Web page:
These are the most popular payment service providers:
If you’re planning to sell products online, e-commerce platforms like eBay, Etsy, and Shopify may be the best route for you. These platforms have built-in payment processors and point-of-sale features that you need to run a business, which allows you to accept all major credit cards and gift cards. You only need to set up your store and activate your payment methods.
The products that can be sold on these platforms run the gamut, from food and drink to jewelry and furniture. Shopify offers a basic plan of $29 per month, plus 2.9% and $0.30 per online transaction or a flat 2.7% per in-person transaction. Etsy opts to charge a $0.20 listing fee and take commission and a standard payment processing fee per sale. Explore each site and take advantage of the free trial periods to get a feel for the platforms.
As a self-employed tradesperson, freelance photographer, or house cleaner, offering different types of payments could streamline the functionality of your invoicing process. If you have a website or an e-commerce store, you could easily integrate an online payment option for monthly cleaning invoices or a booking payment for a wedding package, for example. Meanwhile, in-person payment could be easily accomplished with a card reader or a point-of-sale system.
Below are in-person payment systems great for small business owners, contractors, and freelancers.
To accept online credit card payments, you will need to create a website, store, or both on one of the e-commerce platforms.
Don’t worry if you or your customers have very little experience with online credit card payments; payment gateway providers typically handle the security that goes into accepting transactions and many e-commerce platforms come with prebuilt storefronts so you don’t have to start from scratch.
To choose the best way to accept credit card payments for your small business, consider:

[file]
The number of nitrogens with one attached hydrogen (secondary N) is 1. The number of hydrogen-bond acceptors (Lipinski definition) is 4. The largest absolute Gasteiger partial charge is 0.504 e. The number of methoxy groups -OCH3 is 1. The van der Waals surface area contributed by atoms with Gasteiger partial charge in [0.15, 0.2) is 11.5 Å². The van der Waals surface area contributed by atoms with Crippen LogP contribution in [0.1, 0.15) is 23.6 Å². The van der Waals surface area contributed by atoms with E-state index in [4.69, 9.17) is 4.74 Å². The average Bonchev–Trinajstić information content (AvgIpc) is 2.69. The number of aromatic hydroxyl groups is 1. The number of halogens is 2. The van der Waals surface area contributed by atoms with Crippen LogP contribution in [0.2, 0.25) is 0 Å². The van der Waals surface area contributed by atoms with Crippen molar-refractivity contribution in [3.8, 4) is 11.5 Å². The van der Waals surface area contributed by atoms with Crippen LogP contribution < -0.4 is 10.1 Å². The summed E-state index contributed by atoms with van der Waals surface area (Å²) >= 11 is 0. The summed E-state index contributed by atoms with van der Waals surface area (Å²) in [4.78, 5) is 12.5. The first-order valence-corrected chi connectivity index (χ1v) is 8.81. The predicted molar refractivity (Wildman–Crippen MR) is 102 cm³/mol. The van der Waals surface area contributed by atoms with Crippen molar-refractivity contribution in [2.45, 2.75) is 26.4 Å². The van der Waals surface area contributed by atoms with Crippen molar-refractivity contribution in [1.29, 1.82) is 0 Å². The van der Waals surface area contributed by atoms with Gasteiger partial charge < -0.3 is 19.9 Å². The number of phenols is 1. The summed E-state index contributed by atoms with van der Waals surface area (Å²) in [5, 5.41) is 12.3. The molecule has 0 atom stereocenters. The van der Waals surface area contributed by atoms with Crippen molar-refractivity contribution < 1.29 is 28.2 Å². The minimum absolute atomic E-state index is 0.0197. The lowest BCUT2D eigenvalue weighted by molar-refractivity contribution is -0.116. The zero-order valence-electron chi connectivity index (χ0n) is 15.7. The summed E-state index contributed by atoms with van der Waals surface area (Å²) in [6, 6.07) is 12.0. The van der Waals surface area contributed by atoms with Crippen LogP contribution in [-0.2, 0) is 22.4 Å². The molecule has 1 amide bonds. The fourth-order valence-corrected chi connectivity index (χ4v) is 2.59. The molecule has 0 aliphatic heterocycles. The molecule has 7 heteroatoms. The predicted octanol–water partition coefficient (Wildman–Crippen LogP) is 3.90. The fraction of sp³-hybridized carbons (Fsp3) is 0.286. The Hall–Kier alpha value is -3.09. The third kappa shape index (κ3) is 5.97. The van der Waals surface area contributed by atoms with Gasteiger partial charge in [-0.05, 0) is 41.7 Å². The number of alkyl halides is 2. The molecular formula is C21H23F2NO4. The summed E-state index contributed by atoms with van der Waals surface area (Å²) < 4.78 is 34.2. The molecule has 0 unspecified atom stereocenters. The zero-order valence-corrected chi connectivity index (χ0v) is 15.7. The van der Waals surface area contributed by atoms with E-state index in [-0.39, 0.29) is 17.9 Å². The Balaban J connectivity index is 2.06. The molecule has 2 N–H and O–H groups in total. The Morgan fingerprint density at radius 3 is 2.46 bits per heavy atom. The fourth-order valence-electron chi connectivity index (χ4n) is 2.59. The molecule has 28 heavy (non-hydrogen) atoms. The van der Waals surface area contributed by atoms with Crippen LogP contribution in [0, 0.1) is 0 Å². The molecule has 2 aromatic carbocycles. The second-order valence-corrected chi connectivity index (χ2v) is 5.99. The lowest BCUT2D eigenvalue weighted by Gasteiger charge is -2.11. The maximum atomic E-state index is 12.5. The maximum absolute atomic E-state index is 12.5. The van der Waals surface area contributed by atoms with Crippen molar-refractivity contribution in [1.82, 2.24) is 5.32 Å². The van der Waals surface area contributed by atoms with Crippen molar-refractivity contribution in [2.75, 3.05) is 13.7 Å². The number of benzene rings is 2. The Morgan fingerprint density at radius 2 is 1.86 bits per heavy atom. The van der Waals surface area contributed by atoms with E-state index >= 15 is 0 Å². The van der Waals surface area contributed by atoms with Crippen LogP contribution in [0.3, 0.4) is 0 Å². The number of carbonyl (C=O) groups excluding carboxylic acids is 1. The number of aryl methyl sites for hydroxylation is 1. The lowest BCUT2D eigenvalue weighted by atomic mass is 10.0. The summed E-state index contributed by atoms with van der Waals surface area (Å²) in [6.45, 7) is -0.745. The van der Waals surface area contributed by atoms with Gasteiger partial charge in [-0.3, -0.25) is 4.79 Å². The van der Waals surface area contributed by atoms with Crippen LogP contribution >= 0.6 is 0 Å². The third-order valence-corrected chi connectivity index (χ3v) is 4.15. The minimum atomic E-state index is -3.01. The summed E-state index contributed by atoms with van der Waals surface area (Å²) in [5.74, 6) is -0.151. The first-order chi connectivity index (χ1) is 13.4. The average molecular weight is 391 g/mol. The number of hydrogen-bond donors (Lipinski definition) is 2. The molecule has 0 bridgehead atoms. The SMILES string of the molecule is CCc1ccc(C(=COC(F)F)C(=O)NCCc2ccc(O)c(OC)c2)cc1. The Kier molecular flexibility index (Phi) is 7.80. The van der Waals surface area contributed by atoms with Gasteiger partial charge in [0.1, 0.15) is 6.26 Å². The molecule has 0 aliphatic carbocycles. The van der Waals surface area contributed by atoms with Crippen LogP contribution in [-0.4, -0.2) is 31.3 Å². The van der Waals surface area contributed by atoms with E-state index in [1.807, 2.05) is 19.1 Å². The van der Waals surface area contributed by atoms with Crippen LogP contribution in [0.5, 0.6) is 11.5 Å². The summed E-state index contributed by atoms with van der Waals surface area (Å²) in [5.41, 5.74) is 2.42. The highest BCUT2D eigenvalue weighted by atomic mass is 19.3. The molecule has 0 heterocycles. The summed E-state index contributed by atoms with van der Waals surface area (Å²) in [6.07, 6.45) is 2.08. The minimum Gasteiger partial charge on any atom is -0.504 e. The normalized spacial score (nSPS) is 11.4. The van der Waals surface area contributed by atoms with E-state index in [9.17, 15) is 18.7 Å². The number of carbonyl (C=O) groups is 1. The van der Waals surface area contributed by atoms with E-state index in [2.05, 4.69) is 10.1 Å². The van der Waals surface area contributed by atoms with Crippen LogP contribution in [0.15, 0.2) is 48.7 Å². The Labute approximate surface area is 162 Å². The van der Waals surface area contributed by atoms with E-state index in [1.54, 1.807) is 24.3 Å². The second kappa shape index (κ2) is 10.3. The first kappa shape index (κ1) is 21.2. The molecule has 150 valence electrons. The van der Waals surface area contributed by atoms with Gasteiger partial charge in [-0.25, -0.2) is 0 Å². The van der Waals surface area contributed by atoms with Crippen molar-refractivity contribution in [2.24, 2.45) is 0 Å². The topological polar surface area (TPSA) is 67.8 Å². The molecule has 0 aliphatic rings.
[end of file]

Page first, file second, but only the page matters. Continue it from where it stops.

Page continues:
A merchant account can take a while to set up and will probably cost more upfront, but it’s more stable and reliable. On the other hand, payment service providers are free to set up but may cost more per transaction.
At ZenBusiness, we understand the process of starting a new business. There’s so much that needs to be done, which could leave you overwhelmed instead of excited. Let us take care of the details so you can focus on what matters — growing your business and choosing how you want to accept payments.
There’s not really a “cheapest” way to accept credit card payments as a small business because your needs will depend on the number of transactions you process each month, the level of customer service you need, and how you want to present your brand to your clients.
There are several apps that allow small businesses to accept credit card payments, such as PayPal, Square, Venmo, and Stripe. Even POS software like QuickBooks can be accessed through an app.
A merchant account is recommended for businesses expecting to process upward of $10,000 in credit card payments a month. It’s also recommended for businesses that would prefer to have a high level of customer service support.
It’s unlikely that you’ll find a product that will allow you to accept credit card payments without paying fees because banking institutions and payment service providers need to assume risks for their services. Credit card payments are complex and require infrastructure and credit card processing fees.